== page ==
The following function blocks can be alarm sources:

  • Analog Input / Analog Output / Analog Value
  • Binary Input / Binary Output / Binary Value / Pulse Converter
  • Multistate Input / Multistate Output / Multistate Value
  • Event enrollment
  • Command Control object2
  • Power Control object2
  • Schedulers (Analog / Binary / Multistate Scheduler object)2
  • AlarmCollection object
  • Discipline I/O1, 2
  • Trend Log / Trend Log Multiple
  • Group1, 2
  • Device Info object, which models the properties of an automation station as a complete entity
  • Loop object



Discipline I/Os, Groups, Time Scheduler and Trend Log Multiple support only system alarms, that is, only alarms of the FAULT type. Both function blocks can transmit more than one system alarm. The parameters [Rlb] and [MsgTxt] provide detailed information about the cause of the most recent alarm message. The messages are transmitted in the order in which they occur, irrespective of the importance of the alarm.


These function blocks only exist in Desigo PX.

Only these alarm sources incorporate intrinsic reporting, and can thus generate their own alarms. If any other value of a function block needs to be monitored for an alarm (e.g., the control signal for a controller block), an Event Enrollment object must be added.

Alarm-generating function blocks include a range of interface variables which can be set as parameters to determine the alarm response (Input Property) or to supply the relevant alarm state information (Output Property). These interface variables are described further below. Some of the interface variables are common to all alarm-generating block types, while others are specific to certain types of alarm-generating blocks.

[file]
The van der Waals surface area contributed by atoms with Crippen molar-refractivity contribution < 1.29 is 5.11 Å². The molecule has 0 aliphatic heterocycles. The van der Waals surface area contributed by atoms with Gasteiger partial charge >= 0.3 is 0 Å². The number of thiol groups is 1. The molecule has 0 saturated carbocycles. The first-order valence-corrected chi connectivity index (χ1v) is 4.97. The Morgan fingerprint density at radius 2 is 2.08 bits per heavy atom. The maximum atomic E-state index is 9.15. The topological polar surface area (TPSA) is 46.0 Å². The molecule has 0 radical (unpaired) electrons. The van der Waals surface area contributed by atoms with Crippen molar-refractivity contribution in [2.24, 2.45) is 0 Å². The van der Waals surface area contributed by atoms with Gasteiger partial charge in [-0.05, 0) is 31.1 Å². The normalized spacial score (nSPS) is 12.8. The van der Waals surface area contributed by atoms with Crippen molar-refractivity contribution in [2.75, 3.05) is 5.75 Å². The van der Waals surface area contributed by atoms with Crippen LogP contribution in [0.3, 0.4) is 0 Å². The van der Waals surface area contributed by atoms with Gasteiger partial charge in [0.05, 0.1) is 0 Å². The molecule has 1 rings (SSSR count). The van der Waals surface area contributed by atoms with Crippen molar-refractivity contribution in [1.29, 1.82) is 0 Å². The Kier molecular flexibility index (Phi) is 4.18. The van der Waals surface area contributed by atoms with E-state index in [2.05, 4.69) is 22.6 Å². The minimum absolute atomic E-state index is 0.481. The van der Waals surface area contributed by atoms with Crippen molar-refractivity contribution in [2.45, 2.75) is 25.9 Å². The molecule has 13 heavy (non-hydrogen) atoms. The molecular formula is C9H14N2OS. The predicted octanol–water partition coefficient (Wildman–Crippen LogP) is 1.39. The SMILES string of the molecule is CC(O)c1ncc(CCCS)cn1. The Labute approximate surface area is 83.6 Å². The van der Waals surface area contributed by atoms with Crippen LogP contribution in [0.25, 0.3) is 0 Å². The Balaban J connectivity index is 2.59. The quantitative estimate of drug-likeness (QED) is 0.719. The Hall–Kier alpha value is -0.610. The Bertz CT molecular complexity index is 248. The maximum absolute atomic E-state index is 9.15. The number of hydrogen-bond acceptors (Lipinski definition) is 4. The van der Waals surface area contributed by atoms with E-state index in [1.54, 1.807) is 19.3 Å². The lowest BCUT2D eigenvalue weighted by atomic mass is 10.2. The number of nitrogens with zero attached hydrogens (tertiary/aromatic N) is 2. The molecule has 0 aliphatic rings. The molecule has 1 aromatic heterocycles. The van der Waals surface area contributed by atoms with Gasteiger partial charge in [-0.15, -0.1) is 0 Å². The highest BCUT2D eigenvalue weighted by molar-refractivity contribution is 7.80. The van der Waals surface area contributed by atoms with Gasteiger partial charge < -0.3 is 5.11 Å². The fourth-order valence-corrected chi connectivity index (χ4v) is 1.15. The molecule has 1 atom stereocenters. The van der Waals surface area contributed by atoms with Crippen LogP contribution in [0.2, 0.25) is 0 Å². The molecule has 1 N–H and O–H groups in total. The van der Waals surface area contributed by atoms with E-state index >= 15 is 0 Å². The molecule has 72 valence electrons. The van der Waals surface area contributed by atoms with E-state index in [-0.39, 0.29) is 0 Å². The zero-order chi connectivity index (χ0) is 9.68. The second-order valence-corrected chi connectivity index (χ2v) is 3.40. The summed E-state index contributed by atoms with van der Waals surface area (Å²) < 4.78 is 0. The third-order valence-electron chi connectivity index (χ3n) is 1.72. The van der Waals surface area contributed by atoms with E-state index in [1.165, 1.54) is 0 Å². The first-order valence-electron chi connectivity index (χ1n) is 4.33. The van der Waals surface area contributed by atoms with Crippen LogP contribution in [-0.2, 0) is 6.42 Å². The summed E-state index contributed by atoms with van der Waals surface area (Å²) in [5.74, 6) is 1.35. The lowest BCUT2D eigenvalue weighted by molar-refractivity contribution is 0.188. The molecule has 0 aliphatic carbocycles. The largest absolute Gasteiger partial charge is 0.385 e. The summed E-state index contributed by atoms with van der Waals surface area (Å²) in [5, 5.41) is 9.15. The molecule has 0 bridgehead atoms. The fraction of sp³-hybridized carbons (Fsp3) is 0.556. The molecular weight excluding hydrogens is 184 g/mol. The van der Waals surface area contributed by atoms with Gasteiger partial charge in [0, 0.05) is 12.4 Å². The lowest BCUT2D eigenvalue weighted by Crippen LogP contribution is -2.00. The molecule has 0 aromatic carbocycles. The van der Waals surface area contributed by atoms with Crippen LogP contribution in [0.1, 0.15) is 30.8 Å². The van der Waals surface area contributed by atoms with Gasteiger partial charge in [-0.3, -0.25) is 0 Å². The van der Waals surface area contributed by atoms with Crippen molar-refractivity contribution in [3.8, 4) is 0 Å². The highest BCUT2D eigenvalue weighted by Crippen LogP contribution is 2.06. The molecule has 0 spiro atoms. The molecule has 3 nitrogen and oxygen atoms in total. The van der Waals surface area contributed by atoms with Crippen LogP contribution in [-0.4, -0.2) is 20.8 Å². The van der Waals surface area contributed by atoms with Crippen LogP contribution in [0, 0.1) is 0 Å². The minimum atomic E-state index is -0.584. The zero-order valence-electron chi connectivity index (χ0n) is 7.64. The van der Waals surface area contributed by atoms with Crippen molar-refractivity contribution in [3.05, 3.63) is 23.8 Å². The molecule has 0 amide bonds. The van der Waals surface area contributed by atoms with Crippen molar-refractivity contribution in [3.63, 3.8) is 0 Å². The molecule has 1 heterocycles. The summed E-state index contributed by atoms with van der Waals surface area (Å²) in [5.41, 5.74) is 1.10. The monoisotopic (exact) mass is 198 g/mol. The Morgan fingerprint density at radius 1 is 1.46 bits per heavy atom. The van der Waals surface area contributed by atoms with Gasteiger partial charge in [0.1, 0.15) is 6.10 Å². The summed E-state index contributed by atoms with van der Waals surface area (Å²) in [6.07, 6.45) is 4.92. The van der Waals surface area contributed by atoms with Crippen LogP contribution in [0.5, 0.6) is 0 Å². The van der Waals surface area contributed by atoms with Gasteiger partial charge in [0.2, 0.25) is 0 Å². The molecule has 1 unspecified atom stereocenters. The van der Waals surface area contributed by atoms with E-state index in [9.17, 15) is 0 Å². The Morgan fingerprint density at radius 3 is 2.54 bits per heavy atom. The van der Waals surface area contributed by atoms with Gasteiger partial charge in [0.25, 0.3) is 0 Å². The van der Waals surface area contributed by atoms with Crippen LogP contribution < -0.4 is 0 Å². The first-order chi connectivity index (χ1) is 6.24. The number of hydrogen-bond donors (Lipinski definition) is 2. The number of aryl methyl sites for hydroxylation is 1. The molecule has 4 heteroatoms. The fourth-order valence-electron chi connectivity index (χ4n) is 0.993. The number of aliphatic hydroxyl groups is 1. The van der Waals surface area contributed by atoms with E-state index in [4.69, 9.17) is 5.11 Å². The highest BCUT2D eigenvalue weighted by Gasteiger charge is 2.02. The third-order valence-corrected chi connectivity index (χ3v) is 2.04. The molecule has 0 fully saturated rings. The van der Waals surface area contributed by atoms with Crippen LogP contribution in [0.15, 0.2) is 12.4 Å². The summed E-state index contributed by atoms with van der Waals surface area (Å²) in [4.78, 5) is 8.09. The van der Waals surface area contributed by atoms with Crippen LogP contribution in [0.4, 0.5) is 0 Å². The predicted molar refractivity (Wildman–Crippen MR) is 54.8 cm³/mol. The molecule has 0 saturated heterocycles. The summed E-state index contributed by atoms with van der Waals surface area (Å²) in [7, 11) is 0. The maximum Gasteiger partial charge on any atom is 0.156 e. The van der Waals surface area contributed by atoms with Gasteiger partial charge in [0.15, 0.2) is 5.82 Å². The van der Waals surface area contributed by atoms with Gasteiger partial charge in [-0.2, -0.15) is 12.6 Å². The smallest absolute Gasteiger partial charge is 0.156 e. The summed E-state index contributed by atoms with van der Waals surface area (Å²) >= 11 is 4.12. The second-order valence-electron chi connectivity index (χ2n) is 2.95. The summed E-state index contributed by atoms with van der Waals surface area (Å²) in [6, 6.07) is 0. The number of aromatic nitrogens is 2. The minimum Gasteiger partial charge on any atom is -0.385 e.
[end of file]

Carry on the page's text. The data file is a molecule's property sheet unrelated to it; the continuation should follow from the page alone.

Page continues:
Alarm state machine in an alarm-generating function block

Alarm state machine

The response in the event of an alarm is modeled by an alarm state machine. Each alarm-generating block incorporates an alarm state machine of this type. The alarm-related interface variables can therefore be used to define the response of this state machine, to simulate state transitions, or to represent the current status of the state machine itself.

Alarm state event states

The alarm state machine can assume one of three basic states (event states [EvtSta]):

  • NORMAL: There is no alarm condition present
  • OFFNORMAL: Alarm caused by an OFFNORMAL condition
  • FAULT: Alarm caused by a FAULT condition

With analog blocks, the OFFNORMAL state is explicitly subdivided into the sub-states HIGH LIMIT and LOW LIMIT, which are described in detail further below.

The current state of the alarm state machine in an alarm-generating block is displayed externally in the form of the output variable [EvtSta] (event state) of the block concerned.

State transitions between alarm states



Action / Event state


A new OFFNORMAL alarm condition has been detected.



The current OFFNORMAL alarm condition has disappeared, and there is no other alarm condition present.



A new FAULT alarm condition has been detected.



The current FAULT alarm condition has disappeared, and there is currently no other alarm condition.


System events may also occur within each alarm state. These message functions do not affect the alarm state.

Because FAULT alarms take priority over OFFNORMAL alarms, the state transition from FAULT to OFFNORMAL only occurs under very special circumstances.

If, while in the OFFNORMAL state, a FAULT alarm condition occurs, there is then a state transition TO_FAULT (because as stated above, FAULT takes priority over OFFNORMAL).